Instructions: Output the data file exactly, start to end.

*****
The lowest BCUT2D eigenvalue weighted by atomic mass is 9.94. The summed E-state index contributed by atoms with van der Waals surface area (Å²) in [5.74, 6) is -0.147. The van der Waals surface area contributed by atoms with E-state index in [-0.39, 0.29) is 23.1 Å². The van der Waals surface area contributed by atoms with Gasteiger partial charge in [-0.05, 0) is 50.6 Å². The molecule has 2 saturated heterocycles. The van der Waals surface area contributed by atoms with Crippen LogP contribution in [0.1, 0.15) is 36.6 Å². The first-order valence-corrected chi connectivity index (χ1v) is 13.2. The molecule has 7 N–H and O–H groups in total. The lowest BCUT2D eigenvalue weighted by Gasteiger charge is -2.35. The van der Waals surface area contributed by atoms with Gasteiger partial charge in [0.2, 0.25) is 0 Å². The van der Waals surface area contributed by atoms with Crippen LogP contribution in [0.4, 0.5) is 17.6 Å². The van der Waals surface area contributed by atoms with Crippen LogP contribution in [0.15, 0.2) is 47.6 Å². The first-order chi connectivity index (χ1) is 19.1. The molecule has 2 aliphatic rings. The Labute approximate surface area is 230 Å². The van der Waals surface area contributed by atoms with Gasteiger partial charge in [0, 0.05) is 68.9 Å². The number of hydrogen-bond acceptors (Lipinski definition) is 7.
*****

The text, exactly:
The lowest BCUT2D eigenvalue weighted by atomic mass is 9.94. The summed E-state index contributed by atoms with van der Waals surface area (Å²) in [5.74, 6) is -0.147. The van der Waals surface area contributed by atoms with E-state index in [-0.39, 0.29) is 23.1 Å². The van der Waals surface area contributed by atoms with Gasteiger partial charge in [-0.05, 0) is 50.6 Å². The molecule has 2 saturated heterocycles. The van der Waals surface area contributed by atoms with Crippen LogP contribution in [0.1, 0.15) is 36.6 Å². The first-order valence-corrected chi connectivity index (χ1v) is 13.2. The molecule has 7 N–H and O–H groups in total. The lowest BCUT2D eigenvalue weighted by Gasteiger charge is -2.35. The van der Waals surface area contributed by atoms with Gasteiger partial charge in [0.2, 0.25) is 0 Å². The van der Waals surface area contributed by atoms with Crippen LogP contribution in [0.4, 0.5) is 17.6 Å². The van der Waals surface area contributed by atoms with Crippen LogP contribution in [0.15, 0.2) is 47.6 Å². The first-order chi connectivity index (χ1) is 19.1. The molecule has 2 aliphatic rings. The Labute approximate surface area is 230 Å². The van der Waals surface area contributed by atoms with Gasteiger partial charge in [0, 0.05) is 68.9 Å². The number of hydrogen-bond acceptors (Lipinski definition) is 7.